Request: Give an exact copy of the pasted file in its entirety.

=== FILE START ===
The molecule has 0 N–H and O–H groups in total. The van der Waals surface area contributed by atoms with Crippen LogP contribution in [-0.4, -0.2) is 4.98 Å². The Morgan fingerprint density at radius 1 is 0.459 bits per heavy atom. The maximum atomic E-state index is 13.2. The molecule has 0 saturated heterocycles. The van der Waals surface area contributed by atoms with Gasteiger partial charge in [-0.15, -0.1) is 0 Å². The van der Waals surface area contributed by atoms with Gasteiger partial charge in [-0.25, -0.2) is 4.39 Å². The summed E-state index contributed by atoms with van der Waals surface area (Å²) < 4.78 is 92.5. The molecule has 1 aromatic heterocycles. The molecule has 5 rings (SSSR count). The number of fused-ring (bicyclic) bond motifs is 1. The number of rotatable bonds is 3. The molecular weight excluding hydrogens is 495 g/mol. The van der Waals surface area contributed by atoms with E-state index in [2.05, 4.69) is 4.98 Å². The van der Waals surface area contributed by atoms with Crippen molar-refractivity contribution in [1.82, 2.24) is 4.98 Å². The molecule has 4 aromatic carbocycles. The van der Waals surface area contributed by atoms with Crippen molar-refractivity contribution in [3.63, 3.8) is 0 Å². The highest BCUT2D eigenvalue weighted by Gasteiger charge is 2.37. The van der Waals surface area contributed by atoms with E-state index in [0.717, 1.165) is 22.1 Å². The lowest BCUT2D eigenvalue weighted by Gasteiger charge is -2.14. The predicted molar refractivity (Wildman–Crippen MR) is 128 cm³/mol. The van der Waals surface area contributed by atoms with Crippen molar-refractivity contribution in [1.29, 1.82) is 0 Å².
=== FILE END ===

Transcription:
The molecule has 0 N–H and O–H groups in total. The van der Waals surface area contributed by atoms with Crippen LogP contribution in [-0.4, -0.2) is 4.98 Å². The Morgan fingerprint density at radius 1 is 0.459 bits per heavy atom. The maximum atomic E-state index is 13.2. The molecule has 0 saturated heterocycles. The van der Waals surface area contributed by atoms with Gasteiger partial charge in [-0.15, -0.1) is 0 Å². The van der Waals surface area contributed by atoms with Gasteiger partial charge in [-0.25, -0.2) is 4.39 Å². The summed E-state index contributed by atoms with van der Waals surface area (Å²) < 4.78 is 92.5. The molecule has 1 aromatic heterocycles. The molecule has 5 rings (SSSR count). The number of fused-ring (bicyclic) bond motifs is 1. The number of rotatable bonds is 3. The molecular weight excluding hydrogens is 495 g/mol. The van der Waals surface area contributed by atoms with E-state index in [2.05, 4.69) is 4.98 Å². The van der Waals surface area contributed by atoms with Crippen molar-refractivity contribution in [1.82, 2.24) is 4.98 Å². The molecule has 4 aromatic carbocycles. The van der Waals surface area contributed by atoms with Crippen molar-refractivity contribution in [3.63, 3.8) is 0 Å². The highest BCUT2D eigenvalue weighted by Gasteiger charge is 2.37. The van der Waals surface area contributed by atoms with E-state index in [0.717, 1.165) is 22.1 Å². The lowest BCUT2D eigenvalue weighted by Gasteiger charge is -2.14. The predicted molar refractivity (Wildman–Crippen MR) is 128 cm³/mol. The van der Waals surface area contributed by atoms with Crippen molar-refractivity contribution in [1.29, 1.82) is 0 Å².